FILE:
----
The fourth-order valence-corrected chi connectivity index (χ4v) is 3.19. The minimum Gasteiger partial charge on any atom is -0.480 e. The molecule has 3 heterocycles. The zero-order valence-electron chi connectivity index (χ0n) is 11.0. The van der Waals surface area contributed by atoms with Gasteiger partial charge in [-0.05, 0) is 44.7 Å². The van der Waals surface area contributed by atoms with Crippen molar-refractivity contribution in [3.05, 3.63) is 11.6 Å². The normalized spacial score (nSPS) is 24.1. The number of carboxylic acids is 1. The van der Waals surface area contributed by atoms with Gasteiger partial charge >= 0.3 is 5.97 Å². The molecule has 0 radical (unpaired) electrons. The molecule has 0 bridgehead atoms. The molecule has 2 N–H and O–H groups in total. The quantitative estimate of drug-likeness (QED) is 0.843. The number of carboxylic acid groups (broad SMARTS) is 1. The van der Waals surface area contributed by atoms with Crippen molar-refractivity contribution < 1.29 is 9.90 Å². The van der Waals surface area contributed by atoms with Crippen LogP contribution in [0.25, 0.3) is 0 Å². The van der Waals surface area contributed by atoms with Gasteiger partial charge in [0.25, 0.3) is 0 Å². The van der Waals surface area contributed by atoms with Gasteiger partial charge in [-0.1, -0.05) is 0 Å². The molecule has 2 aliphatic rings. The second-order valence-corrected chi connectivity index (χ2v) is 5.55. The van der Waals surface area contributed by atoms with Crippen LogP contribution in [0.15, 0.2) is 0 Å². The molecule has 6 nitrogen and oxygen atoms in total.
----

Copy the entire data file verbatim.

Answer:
The fourth-order valence-corrected chi connectivity index (χ4v) is 3.19. The minimum Gasteiger partial charge on any atom is -0.480 e. The molecule has 3 heterocycles. The zero-order valence-electron chi connectivity index (χ0n) is 11.0. The van der Waals surface area contributed by atoms with Gasteiger partial charge in [-0.05, 0) is 44.7 Å². The van der Waals surface area contributed by atoms with Crippen molar-refractivity contribution in [3.05, 3.63) is 11.6 Å². The normalized spacial score (nSPS) is 24.1. The number of carboxylic acids is 1. The van der Waals surface area contributed by atoms with Gasteiger partial charge >= 0.3 is 5.97 Å². The molecule has 0 radical (unpaired) electrons. The molecule has 0 bridgehead atoms. The molecule has 2 N–H and O–H groups in total. The quantitative estimate of drug-likeness (QED) is 0.843. The number of carboxylic acid groups (broad SMARTS) is 1. The van der Waals surface area contributed by atoms with Crippen molar-refractivity contribution < 1.29 is 9.90 Å². The van der Waals surface area contributed by atoms with Crippen LogP contribution in [0.25, 0.3) is 0 Å². The van der Waals surface area contributed by atoms with Gasteiger partial charge in [0.25, 0.3) is 0 Å². The van der Waals surface area contributed by atoms with Gasteiger partial charge in [-0.1, -0.05) is 0 Å². The molecule has 2 aliphatic rings. The second-order valence-corrected chi connectivity index (χ2v) is 5.55. The van der Waals surface area contributed by atoms with Crippen LogP contribution in [0.15, 0.2) is 0 Å². The molecule has 6 nitrogen and oxygen atoms in total.